Mayhall Fondren Blaize

Oil & gas law litigation gearing up for a showdown in Louisiana

There is currently a litigation war brewing between state authorities in Louisiana and the oil and gas industry. The battle lines are drawn over the new governor's apparent contention that oil and gas contractors are responsible for the land subsistence problems in the southern part of the state. Industry supporters are criticizing the governor, saying that he has been favoring his trial lawyer cronies with lucrative contingent fee contracts designed to make them wealthy at the expense of the industry. Oil & gas law litigation appears certain, but a resolution in at least some of the cases may yet be possible. 

This potential smoking gun was fueled by the attorney general of the state last when he refused to approve the contracts because of various cited issues with contingent fee rules and procedures. It should be mentioned that the attorney general would normally be displaced in the litigation in each district by the attorney supported by the governor. That fact may be giving the attorney general more fuel to his fodder, and making the battle even more intense.

The problem is that the entire Delta region, built upon a system of intricate levees, is designed to prevent periodic flooding. However, the natural flooding provided for by Mother Nature is needed to engage the natural silting processes, according to industry spokespersons. Thus, the lack of flooding is primarily responsible for the subsiding problem, those sources argue. They also assert that the new governor's attack on oil industry companies will unravel the progress toward stimulating business that was made by the former governor.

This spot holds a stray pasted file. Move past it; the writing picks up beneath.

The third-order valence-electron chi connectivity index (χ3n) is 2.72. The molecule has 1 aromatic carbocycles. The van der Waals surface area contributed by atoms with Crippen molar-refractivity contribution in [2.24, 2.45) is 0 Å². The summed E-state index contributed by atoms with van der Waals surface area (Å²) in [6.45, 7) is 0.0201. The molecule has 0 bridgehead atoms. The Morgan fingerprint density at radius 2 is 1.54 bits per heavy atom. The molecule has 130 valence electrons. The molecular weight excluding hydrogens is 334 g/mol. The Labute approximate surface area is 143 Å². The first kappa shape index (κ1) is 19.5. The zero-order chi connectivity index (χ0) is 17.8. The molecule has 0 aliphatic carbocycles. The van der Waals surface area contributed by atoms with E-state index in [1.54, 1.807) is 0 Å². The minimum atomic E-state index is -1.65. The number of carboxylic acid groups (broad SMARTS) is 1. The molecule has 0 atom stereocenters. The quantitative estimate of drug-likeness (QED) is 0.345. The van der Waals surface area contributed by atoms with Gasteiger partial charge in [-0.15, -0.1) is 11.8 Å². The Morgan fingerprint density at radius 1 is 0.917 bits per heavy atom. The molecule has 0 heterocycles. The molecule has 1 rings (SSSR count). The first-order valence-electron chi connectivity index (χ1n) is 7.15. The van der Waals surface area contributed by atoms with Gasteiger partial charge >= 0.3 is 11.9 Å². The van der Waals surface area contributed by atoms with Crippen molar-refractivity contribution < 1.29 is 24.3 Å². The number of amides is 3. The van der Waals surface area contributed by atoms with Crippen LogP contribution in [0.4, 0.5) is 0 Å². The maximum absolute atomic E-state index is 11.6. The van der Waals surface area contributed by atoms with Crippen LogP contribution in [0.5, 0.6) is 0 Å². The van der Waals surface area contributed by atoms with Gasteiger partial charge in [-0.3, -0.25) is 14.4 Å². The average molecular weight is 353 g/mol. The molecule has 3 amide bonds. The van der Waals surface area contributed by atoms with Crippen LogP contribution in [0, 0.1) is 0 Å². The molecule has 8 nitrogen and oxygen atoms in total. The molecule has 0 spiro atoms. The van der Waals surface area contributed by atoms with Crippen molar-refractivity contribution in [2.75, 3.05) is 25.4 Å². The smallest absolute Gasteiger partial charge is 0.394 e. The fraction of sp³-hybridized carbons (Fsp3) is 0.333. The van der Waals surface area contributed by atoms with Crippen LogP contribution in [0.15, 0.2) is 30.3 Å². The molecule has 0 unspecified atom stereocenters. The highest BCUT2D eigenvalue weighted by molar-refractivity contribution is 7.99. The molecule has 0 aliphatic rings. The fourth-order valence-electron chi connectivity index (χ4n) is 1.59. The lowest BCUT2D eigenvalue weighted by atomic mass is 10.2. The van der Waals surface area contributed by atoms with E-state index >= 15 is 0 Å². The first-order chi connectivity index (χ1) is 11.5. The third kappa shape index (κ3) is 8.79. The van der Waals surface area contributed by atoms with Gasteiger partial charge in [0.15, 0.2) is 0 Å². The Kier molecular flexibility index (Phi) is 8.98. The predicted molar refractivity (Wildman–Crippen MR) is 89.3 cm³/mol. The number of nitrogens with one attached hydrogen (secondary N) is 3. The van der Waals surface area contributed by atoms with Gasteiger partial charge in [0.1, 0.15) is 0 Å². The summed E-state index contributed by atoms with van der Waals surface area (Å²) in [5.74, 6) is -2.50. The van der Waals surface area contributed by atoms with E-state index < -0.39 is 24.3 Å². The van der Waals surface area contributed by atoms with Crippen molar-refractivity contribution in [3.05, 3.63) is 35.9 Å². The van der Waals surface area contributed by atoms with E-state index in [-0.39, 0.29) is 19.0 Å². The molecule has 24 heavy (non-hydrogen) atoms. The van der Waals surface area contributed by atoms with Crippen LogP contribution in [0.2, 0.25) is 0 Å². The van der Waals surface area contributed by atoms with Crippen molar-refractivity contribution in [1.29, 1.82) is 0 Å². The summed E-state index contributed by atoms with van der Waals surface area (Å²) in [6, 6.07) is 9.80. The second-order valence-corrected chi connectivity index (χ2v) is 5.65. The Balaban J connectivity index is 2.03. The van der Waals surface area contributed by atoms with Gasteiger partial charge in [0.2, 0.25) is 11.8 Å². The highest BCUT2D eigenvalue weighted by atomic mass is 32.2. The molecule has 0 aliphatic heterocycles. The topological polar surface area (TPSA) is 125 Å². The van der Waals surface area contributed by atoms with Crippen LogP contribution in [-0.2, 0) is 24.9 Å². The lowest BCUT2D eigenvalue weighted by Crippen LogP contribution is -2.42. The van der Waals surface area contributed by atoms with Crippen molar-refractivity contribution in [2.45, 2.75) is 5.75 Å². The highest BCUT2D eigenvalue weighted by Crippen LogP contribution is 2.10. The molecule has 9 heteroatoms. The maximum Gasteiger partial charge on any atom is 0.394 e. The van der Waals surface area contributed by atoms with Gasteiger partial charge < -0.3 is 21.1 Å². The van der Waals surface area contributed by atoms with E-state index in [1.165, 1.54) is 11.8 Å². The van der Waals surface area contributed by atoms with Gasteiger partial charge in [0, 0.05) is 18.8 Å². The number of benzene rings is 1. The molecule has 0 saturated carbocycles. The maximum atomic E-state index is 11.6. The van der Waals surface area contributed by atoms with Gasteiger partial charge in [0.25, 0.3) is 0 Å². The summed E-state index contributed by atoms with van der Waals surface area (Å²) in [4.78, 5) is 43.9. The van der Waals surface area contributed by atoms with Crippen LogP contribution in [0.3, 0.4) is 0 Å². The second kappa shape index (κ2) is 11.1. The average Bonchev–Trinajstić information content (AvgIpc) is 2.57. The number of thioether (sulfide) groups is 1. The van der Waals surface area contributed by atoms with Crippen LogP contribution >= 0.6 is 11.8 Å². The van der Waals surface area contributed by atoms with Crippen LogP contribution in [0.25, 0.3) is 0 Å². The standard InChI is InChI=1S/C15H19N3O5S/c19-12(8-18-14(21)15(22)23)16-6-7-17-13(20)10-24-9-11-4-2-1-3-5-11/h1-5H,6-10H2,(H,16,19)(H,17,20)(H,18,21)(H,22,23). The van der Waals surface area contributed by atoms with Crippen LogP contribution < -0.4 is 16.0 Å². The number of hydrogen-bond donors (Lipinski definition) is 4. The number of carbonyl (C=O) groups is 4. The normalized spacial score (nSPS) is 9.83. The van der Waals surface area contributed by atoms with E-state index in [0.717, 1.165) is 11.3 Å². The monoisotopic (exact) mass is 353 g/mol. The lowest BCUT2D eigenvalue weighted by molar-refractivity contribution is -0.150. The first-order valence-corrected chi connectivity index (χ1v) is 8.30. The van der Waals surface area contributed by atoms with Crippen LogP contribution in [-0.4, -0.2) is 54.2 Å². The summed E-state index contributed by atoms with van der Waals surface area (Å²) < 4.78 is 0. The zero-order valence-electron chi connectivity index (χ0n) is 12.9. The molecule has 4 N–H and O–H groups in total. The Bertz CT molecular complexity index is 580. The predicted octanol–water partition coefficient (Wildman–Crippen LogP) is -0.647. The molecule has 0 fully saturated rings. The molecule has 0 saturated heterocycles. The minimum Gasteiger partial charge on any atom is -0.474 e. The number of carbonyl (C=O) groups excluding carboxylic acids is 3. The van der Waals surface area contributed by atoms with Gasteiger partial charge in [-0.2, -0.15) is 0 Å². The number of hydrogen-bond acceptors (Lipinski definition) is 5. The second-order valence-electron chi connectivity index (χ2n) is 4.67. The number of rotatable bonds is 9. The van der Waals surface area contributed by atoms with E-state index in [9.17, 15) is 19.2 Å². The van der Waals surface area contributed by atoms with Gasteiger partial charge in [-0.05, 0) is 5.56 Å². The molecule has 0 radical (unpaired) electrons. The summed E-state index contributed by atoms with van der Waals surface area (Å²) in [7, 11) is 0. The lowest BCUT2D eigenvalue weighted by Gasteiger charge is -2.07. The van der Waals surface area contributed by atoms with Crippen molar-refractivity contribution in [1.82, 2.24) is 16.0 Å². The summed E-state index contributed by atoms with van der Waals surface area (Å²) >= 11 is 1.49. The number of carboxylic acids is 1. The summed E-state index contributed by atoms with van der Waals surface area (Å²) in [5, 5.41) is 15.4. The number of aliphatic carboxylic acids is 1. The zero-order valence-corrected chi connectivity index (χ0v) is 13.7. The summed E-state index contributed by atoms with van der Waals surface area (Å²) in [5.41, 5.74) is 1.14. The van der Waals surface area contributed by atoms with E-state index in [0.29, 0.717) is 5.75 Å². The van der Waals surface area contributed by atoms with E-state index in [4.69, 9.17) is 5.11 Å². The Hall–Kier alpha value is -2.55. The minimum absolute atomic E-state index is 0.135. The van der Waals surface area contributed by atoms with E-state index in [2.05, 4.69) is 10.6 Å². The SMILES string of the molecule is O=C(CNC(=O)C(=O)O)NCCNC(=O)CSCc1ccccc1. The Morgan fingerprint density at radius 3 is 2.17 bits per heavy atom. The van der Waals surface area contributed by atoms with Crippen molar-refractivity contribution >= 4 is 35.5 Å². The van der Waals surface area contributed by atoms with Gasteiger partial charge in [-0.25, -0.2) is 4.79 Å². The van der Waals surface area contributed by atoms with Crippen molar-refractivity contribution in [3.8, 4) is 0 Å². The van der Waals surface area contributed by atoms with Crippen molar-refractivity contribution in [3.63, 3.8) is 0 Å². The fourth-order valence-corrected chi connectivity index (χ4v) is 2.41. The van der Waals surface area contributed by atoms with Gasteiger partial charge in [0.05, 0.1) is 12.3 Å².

The future of the litigation battles on this related collection of issues in Louisiana is undetermined right now. If some as yet unidentified peacemakers can intervene to help steer a more objective course toward compromise, the situation may be defused. Unfortunately, oil & gas law litigation does not normally trend in that direction. This is especially true when a larger mixture of political undercurrents is present and apparently obstructing the potential for an amicable resolution.

Source: forbes.com, "Edwards Takes Louisiana Government Back In Time", David Blackmon, Sept. 12, 2016

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